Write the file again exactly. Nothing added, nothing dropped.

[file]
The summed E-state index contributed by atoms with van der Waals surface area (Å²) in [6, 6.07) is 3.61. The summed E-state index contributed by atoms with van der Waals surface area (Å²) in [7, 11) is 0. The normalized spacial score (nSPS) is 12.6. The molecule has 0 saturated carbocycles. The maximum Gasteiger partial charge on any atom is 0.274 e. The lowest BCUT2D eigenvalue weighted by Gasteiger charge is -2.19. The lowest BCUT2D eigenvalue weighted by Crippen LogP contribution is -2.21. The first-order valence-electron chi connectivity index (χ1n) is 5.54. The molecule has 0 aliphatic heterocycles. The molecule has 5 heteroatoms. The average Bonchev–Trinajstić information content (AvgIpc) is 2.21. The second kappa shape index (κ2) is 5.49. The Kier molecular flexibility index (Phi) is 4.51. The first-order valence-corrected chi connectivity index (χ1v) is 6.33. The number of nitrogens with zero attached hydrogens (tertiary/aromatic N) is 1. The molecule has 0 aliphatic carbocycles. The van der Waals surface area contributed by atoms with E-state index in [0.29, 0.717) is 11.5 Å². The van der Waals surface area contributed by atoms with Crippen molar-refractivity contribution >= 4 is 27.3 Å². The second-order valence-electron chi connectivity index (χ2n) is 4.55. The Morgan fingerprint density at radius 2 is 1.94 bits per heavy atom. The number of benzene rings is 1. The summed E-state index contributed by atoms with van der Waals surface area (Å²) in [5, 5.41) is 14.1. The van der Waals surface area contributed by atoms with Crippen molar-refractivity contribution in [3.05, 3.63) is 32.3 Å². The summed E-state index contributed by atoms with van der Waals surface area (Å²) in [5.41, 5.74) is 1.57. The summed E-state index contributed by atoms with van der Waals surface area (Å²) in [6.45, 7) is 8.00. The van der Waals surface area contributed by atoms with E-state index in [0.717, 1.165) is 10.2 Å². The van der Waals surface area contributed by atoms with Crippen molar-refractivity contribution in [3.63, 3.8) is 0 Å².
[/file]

The summed E-state index contributed by atoms with van der Waals surface area (Å²) in [6, 6.07) is 3.61. The summed E-state index contributed by atoms with van der Waals surface area (Å²) in [7, 11) is 0. The normalized spacial score (nSPS) is 12.6. The molecule has 0 saturated carbocycles. The maximum Gasteiger partial charge on any atom is 0.274 e. The lowest BCUT2D eigenvalue weighted by Gasteiger charge is -2.19. The lowest BCUT2D eigenvalue weighted by Crippen LogP contribution is -2.21. The first-order valence-electron chi connectivity index (χ1n) is 5.54. The molecule has 0 aliphatic heterocycles. The molecule has 5 heteroatoms. The average Bonchev–Trinajstić information content (AvgIpc) is 2.21. The second kappa shape index (κ2) is 5.49. The Kier molecular flexibility index (Phi) is 4.51. The first-order valence-corrected chi connectivity index (χ1v) is 6.33. The number of nitrogens with zero attached hydrogens (tertiary/aromatic N) is 1. The molecule has 0 aliphatic carbocycles. The van der Waals surface area contributed by atoms with E-state index in [0.29, 0.717) is 11.5 Å². The van der Waals surface area contributed by atoms with Crippen molar-refractivity contribution >= 4 is 27.3 Å². The second-order valence-electron chi connectivity index (χ2n) is 4.55. The Morgan fingerprint density at radius 2 is 1.94 bits per heavy atom. The number of benzene rings is 1. The summed E-state index contributed by atoms with van der Waals surface area (Å²) in [5, 5.41) is 14.1. The van der Waals surface area contributed by atoms with Crippen molar-refractivity contribution in [3.05, 3.63) is 32.3 Å². The summed E-state index contributed by atoms with van der Waals surface area (Å²) in [5.41, 5.74) is 1.57. The summed E-state index contributed by atoms with van der Waals surface area (Å²) in [6.45, 7) is 8.00. The van der Waals surface area contributed by atoms with E-state index in [0.717, 1.165) is 10.2 Å². The van der Waals surface area contributed by atoms with Crippen molar-refractivity contribution in [3.63, 3.8) is 0 Å².